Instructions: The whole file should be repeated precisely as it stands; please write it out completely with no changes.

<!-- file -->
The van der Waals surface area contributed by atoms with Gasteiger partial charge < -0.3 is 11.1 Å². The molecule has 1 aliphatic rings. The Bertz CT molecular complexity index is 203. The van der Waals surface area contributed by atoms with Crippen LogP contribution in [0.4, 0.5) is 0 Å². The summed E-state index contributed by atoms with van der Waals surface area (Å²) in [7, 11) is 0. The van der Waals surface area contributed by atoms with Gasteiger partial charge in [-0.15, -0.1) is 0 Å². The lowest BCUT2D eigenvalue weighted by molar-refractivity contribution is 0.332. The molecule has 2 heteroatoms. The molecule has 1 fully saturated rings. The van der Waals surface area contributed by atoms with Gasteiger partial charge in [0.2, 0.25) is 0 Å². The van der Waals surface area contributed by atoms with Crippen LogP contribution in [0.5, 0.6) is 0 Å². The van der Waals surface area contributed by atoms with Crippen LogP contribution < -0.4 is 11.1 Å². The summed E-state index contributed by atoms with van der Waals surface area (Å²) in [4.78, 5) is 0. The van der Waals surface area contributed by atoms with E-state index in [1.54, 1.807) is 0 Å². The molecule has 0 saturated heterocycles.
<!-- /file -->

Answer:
The van der Waals surface area contributed by atoms with Gasteiger partial charge < -0.3 is 11.1 Å². The molecule has 1 aliphatic rings. The Bertz CT molecular complexity index is 203. The van der Waals surface area contributed by atoms with Crippen LogP contribution in [0.4, 0.5) is 0 Å². The summed E-state index contributed by atoms with van der Waals surface area (Å²) in [7, 11) is 0. The van der Waals surface area contributed by atoms with Gasteiger partial charge in [-0.15, -0.1) is 0 Å². The lowest BCUT2D eigenvalue weighted by molar-refractivity contribution is 0.332. The molecule has 2 heteroatoms. The molecule has 1 fully saturated rings. The van der Waals surface area contributed by atoms with Gasteiger partial charge in [0.2, 0.25) is 0 Å². The van der Waals surface area contributed by atoms with Crippen LogP contribution in [0.5, 0.6) is 0 Å². The van der Waals surface area contributed by atoms with Crippen LogP contribution < -0.4 is 11.1 Å². The summed E-state index contributed by atoms with van der Waals surface area (Å²) in [4.78, 5) is 0. The van der Waals surface area contributed by atoms with E-state index in [1.54, 1.807) is 0 Å². The molecule has 0 saturated heterocycles.